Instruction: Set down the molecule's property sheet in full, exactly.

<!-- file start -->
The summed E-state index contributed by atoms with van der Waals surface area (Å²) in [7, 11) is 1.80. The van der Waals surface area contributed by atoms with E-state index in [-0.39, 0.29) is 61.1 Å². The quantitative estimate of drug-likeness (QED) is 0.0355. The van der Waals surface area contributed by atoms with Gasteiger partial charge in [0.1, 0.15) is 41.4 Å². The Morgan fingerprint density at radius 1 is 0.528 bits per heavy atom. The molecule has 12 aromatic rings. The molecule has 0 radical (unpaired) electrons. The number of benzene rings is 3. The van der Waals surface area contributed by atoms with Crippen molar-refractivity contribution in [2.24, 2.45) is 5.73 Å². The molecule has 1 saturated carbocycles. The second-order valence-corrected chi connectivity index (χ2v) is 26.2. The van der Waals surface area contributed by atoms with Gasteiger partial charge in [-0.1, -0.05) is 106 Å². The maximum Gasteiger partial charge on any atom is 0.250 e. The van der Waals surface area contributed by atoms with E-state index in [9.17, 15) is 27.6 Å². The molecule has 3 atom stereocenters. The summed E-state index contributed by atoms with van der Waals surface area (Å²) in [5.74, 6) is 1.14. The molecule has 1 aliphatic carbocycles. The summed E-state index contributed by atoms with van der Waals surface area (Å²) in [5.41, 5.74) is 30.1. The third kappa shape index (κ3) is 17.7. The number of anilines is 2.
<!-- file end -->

The summed E-state index contributed by atoms with van der Waals surface area (Å²) in [7, 11) is 1.80. The van der Waals surface area contributed by atoms with E-state index in [-0.39, 0.29) is 61.1 Å². The quantitative estimate of drug-likeness (QED) is 0.0355. The van der Waals surface area contributed by atoms with Gasteiger partial charge in [0.1, 0.15) is 41.4 Å². The Morgan fingerprint density at radius 1 is 0.528 bits per heavy atom. The molecule has 12 aromatic rings. The molecule has 0 radical (unpaired) electrons. The number of benzene rings is 3. The van der Waals surface area contributed by atoms with Crippen molar-refractivity contribution in [2.24, 2.45) is 5.73 Å². The molecule has 1 saturated carbocycles. The second-order valence-corrected chi connectivity index (χ2v) is 26.2. The van der Waals surface area contributed by atoms with Gasteiger partial charge in [-0.1, -0.05) is 106 Å². The maximum Gasteiger partial charge on any atom is 0.250 e. The van der Waals surface area contributed by atoms with E-state index in [9.17, 15) is 27.6 Å². The molecule has 3 atom stereocenters. The summed E-state index contributed by atoms with van der Waals surface area (Å²) in [5.74, 6) is 1.14. The molecule has 1 aliphatic carbocycles. The summed E-state index contributed by atoms with van der Waals surface area (Å²) in [5.41, 5.74) is 30.1. The third kappa shape index (κ3) is 17.7. The number of anilines is 2.